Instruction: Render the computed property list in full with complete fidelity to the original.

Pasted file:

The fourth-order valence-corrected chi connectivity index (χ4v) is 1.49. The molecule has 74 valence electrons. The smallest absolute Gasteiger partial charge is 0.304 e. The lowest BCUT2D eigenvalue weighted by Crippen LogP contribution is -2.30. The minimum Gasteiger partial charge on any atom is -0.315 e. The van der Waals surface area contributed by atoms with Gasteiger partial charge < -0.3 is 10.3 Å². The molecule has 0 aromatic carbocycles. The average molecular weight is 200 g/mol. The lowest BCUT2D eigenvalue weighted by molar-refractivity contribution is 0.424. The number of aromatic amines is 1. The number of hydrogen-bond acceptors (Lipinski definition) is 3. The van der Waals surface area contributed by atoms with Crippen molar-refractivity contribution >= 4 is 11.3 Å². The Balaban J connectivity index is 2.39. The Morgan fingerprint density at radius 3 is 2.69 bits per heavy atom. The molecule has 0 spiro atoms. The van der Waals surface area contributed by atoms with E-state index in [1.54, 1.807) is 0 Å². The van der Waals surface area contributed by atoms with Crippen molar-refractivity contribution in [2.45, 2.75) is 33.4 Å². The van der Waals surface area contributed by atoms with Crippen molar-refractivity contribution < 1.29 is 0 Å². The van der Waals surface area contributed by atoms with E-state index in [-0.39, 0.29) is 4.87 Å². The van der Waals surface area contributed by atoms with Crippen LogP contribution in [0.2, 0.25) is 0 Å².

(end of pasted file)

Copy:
The fourth-order valence-corrected chi connectivity index (χ4v) is 1.49. The molecule has 74 valence electrons. The smallest absolute Gasteiger partial charge is 0.304 e. The lowest BCUT2D eigenvalue weighted by Crippen LogP contribution is -2.30. The minimum Gasteiger partial charge on any atom is -0.315 e. The van der Waals surface area contributed by atoms with Gasteiger partial charge < -0.3 is 10.3 Å². The molecule has 0 aromatic carbocycles. The average molecular weight is 200 g/mol. The lowest BCUT2D eigenvalue weighted by molar-refractivity contribution is 0.424. The number of aromatic amines is 1. The number of hydrogen-bond acceptors (Lipinski definition) is 3. The van der Waals surface area contributed by atoms with Crippen molar-refractivity contribution >= 4 is 11.3 Å². The Balaban J connectivity index is 2.39. The Morgan fingerprint density at radius 3 is 2.69 bits per heavy atom. The molecule has 0 spiro atoms. The van der Waals surface area contributed by atoms with E-state index in [1.54, 1.807) is 0 Å². The van der Waals surface area contributed by atoms with Crippen molar-refractivity contribution in [2.45, 2.75) is 33.4 Å². The van der Waals surface area contributed by atoms with Crippen molar-refractivity contribution < 1.29 is 0 Å². The van der Waals surface area contributed by atoms with E-state index in [-0.39, 0.29) is 4.87 Å². The van der Waals surface area contributed by atoms with Crippen LogP contribution in [0.2, 0.25) is 0 Å².